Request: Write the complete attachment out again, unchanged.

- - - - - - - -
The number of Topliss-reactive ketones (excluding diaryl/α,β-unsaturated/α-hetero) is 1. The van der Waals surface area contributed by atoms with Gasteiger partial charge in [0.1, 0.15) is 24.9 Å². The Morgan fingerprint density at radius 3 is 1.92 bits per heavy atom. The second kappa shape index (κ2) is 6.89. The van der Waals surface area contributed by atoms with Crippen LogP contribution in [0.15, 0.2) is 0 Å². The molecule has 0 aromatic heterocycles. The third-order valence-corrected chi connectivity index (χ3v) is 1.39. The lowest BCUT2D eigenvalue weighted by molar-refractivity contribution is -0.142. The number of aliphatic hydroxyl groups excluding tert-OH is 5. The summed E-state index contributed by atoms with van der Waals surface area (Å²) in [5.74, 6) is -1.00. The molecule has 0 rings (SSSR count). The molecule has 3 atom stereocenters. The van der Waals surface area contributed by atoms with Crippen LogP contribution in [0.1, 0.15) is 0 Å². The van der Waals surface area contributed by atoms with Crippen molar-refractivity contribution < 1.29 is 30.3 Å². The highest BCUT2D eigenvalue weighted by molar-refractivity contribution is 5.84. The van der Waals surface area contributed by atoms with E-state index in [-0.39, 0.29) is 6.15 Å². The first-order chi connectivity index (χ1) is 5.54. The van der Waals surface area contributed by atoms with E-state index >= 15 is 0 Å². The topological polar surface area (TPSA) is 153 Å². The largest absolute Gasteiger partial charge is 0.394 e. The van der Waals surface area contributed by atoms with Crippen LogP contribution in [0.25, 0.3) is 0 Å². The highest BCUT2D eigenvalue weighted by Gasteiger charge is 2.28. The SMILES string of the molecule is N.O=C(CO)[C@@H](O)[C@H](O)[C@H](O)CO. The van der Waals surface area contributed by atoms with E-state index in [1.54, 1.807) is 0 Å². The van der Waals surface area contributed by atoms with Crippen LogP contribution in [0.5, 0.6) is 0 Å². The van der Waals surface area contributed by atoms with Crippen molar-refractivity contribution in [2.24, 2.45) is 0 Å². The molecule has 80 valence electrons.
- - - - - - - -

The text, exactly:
The number of Topliss-reactive ketones (excluding diaryl/α,β-unsaturated/α-hetero) is 1. The van der Waals surface area contributed by atoms with Gasteiger partial charge in [0.1, 0.15) is 24.9 Å². The Morgan fingerprint density at radius 3 is 1.92 bits per heavy atom. The second kappa shape index (κ2) is 6.89. The van der Waals surface area contributed by atoms with Crippen LogP contribution in [0.15, 0.2) is 0 Å². The molecule has 0 aromatic heterocycles. The third-order valence-corrected chi connectivity index (χ3v) is 1.39. The lowest BCUT2D eigenvalue weighted by molar-refractivity contribution is -0.142. The number of aliphatic hydroxyl groups excluding tert-OH is 5. The summed E-state index contributed by atoms with van der Waals surface area (Å²) in [5.74, 6) is -1.00. The molecule has 0 rings (SSSR count). The molecule has 3 atom stereocenters. The van der Waals surface area contributed by atoms with Crippen LogP contribution in [0.1, 0.15) is 0 Å². The van der Waals surface area contributed by atoms with Crippen molar-refractivity contribution < 1.29 is 30.3 Å². The highest BCUT2D eigenvalue weighted by molar-refractivity contribution is 5.84. The van der Waals surface area contributed by atoms with E-state index in [-0.39, 0.29) is 6.15 Å². The first-order chi connectivity index (χ1) is 5.54. The van der Waals surface area contributed by atoms with E-state index >= 15 is 0 Å². The topological polar surface area (TPSA) is 153 Å². The largest absolute Gasteiger partial charge is 0.394 e. The van der Waals surface area contributed by atoms with Crippen LogP contribution in [0.25, 0.3) is 0 Å². The highest BCUT2D eigenvalue weighted by Gasteiger charge is 2.28. The SMILES string of the molecule is N.O=C(CO)[C@@H](O)[C@H](O)[C@H](O)CO. The van der Waals surface area contributed by atoms with E-state index in [1.54, 1.807) is 0 Å². The van der Waals surface area contributed by atoms with Crippen LogP contribution in [0.5, 0.6) is 0 Å². The van der Waals surface area contributed by atoms with Crippen molar-refractivity contribution in [2.24, 2.45) is 0 Å². The molecule has 80 valence electrons.